News / Middle East

Cairo on Edge as Military Warns of Crackdown

Cairo on Edge as Military Warns of Crackdown on Campsi
X
August 07, 2013 3:48 PM
Egyptian authorities say they will not tolerate the massive sit-ins by members of the largely Islamist opposition, but threats of dispersal are being dismissed by the thousands hunkering down in the encampments. VOA's Elizabeth Arrott reports on the possible repercussions of a forceful evacuation.
Elizabeth Arrott
— Egyptian authorities say they will not tolerate the massive sit-ins by members of the largely Islamist opposition, but threats of dispersal are being dismissed by the thousands hunkering down in the encampments. 

Cairo is on edge. Opponents of military rule said they would stay in their protest camps until ousted President Mohamed Morsi was re-instated. Authorities, citing national security, said they would use any means necessary to clear the sites.

Some of the protesters said the camps posed no threat. 

Ahmed Abu Bakr, a professor at Suez University, was among a group of men marching out of the camp for a rally at a security office.  He waved aloft his Koran.

"All of the military say that we have weapons here, that we have machine guns here.  But no one has anything.  Nothing here.  Just our Korans," he said.

But some of the marchers flashing peace signs were also carrying sticks.  Others wore helmets and gas masks, in anticipation of clashes. 

The march ended peacefully, but there has been deadly fighting in the weeks since opponents of the military-backed government have taken to the streets. For all the talk of peaceful demonstrations, pro-Morsi computer engineer Ahmed Omar ruled out the idea of Gandhi-like passive resistance. 

"They're going to definitely fight back.  That's not going to happen right now," he said.

Rights groups pointed to past overreach by government forces and argued against a crackdown. But they also said security concerns were real. 

Human Rights Watch researcher Heba Morayef said the Muslim Brotherhood, the main force behind the protests, was trying to escalate the tensions, and noted some of their members have guns.

"Security agencies believe that every day that passes with these sit-ins continuing allows for the planning of an escalation and potential counter-attacks on the part of the Muslim Brotherhood in the sit-ins,” said Morayef.

But acting on those fears, she said, could prove disastrous.

"I would argue because the police doesn't know how to exercise restraint, and always ends up using excessive force and killing around protesters, that the cost of a forcible dispersal is not something from which Egypt can ever recover," said the researcher.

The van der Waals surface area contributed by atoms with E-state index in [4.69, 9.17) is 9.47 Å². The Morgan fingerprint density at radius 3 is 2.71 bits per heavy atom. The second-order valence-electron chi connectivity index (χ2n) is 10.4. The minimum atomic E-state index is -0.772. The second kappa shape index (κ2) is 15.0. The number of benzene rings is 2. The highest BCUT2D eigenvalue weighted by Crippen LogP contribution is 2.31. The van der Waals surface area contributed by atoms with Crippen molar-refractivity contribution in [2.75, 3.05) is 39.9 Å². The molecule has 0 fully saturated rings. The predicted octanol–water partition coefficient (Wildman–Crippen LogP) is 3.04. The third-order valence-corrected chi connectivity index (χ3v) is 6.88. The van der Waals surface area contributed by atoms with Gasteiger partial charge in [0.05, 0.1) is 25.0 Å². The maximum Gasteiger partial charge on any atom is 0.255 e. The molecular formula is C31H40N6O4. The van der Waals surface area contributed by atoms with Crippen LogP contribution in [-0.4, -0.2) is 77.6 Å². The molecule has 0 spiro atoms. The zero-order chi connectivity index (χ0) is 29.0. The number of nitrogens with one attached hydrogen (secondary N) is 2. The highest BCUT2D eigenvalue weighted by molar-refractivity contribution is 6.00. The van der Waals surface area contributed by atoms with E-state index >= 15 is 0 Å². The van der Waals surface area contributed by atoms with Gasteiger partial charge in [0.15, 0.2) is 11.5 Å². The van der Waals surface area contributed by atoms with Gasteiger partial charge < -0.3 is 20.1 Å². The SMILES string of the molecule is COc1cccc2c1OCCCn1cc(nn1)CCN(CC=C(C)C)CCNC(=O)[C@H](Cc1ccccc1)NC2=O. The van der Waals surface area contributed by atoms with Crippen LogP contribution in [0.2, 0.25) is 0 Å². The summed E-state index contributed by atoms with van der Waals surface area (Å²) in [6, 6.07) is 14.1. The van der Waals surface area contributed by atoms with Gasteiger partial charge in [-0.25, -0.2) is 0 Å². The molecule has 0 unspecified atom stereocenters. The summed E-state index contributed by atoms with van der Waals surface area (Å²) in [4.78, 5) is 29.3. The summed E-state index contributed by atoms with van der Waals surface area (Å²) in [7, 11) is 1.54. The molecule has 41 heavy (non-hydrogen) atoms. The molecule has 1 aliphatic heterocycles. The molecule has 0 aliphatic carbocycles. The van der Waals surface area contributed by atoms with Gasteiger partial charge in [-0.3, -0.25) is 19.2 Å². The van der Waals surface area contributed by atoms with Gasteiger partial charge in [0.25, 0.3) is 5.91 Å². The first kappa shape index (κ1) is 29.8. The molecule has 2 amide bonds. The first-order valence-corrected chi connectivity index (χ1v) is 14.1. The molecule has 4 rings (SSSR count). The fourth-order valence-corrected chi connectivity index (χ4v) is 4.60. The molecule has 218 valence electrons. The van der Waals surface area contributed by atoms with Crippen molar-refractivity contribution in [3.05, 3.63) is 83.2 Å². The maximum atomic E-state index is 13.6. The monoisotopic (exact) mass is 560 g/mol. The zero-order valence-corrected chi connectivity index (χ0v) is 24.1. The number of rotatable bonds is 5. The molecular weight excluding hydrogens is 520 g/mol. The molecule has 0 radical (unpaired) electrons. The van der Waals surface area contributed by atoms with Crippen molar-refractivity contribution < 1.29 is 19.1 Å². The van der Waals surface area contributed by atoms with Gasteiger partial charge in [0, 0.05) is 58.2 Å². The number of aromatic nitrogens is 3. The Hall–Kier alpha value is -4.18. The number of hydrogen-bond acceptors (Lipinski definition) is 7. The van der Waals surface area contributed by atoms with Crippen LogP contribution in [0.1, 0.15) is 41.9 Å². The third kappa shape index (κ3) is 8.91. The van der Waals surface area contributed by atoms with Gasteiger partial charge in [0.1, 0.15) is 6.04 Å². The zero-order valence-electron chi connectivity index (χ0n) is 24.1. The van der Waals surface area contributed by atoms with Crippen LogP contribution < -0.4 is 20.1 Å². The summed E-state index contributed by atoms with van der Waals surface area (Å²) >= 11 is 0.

Some hoped the military's warnings - including helicopters buzzing the sit-ins, dropping flyers telling protesters to leave -- was part bluff. 

"They will keep them just like that and then most likely they will besiege them, cut the supplies and just gradually they will be withdrawing, you know.  Some would leave.  That's it.  But I don't think they will go all the way," said political sociologist Said Sadek of the American University in Cairo.

He said that at least one moment of crisis has passed - in the immediate aftermath of Armed Forces chief Abdel Fattah el-Sissi's call last month for a “mandate” to oppose “terrorism.”

Sadek said the military knew all too well what a deadly crackdown on Islamist forces could bring.

"They may start the last suicidal stage, you know, terrorism.  It can include planting bombs here and there like they did in 1992 against tourism and it can also be a wave of political assassinations.  It is possible now. I don't exclude it," he said.

There may be larger forces at play urging restraint, including the stream of foreign officials visiting Cairo, their presence a possible deterrent to a show of force. But after they leave, and after the holiday, Eid, ends next week, the danger of a showdown could re-emerge.

You May Like

At Khmer Rouge Court, Long-Awaited Verdict Approaches

First phase of trial, which is coming to an end, has focused on forced exodus of Phnom Penh in 1975 - and now many are hopeful justice will be served More

Video When Fighting Eases, Gazans Line Up at Bakeries